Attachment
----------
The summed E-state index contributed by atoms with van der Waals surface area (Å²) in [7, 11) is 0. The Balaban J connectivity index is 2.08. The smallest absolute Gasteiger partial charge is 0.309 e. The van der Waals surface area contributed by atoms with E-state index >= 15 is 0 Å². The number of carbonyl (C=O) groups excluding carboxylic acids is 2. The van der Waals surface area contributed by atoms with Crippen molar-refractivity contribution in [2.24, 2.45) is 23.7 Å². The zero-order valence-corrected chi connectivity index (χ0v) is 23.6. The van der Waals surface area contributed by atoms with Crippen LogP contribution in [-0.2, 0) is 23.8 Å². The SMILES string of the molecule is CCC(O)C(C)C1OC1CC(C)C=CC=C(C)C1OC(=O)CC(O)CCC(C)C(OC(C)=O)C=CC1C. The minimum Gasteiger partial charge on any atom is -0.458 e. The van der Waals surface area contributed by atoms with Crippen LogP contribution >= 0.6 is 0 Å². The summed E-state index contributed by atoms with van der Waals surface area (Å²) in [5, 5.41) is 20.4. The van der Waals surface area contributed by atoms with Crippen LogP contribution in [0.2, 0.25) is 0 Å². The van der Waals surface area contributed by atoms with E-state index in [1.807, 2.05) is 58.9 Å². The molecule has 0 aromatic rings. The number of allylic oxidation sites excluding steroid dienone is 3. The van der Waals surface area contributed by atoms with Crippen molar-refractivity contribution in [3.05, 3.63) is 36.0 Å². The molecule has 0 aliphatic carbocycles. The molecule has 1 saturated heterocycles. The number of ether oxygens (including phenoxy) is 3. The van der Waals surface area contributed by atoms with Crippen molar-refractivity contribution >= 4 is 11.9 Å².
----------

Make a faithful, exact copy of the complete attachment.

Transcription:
The summed E-state index contributed by atoms with van der Waals surface area (Å²) in [7, 11) is 0. The Balaban J connectivity index is 2.08. The smallest absolute Gasteiger partial charge is 0.309 e. The van der Waals surface area contributed by atoms with E-state index >= 15 is 0 Å². The number of carbonyl (C=O) groups excluding carboxylic acids is 2. The van der Waals surface area contributed by atoms with Crippen molar-refractivity contribution in [2.24, 2.45) is 23.7 Å². The zero-order valence-corrected chi connectivity index (χ0v) is 23.6. The van der Waals surface area contributed by atoms with Crippen LogP contribution in [-0.2, 0) is 23.8 Å². The SMILES string of the molecule is CCC(O)C(C)C1OC1CC(C)C=CC=C(C)C1OC(=O)CC(O)CCC(C)C(OC(C)=O)C=CC1C. The minimum Gasteiger partial charge on any atom is -0.458 e. The van der Waals surface area contributed by atoms with Crippen LogP contribution >= 0.6 is 0 Å². The summed E-state index contributed by atoms with van der Waals surface area (Å²) in [5, 5.41) is 20.4. The van der Waals surface area contributed by atoms with Crippen LogP contribution in [0.2, 0.25) is 0 Å². The van der Waals surface area contributed by atoms with E-state index in [1.807, 2.05) is 58.9 Å². The molecule has 0 aromatic rings. The number of allylic oxidation sites excluding steroid dienone is 3. The van der Waals surface area contributed by atoms with Crippen molar-refractivity contribution in [3.05, 3.63) is 36.0 Å². The molecule has 0 aliphatic carbocycles. The molecule has 1 saturated heterocycles. The number of ether oxygens (including phenoxy) is 3. The van der Waals surface area contributed by atoms with Crippen molar-refractivity contribution >= 4 is 11.9 Å².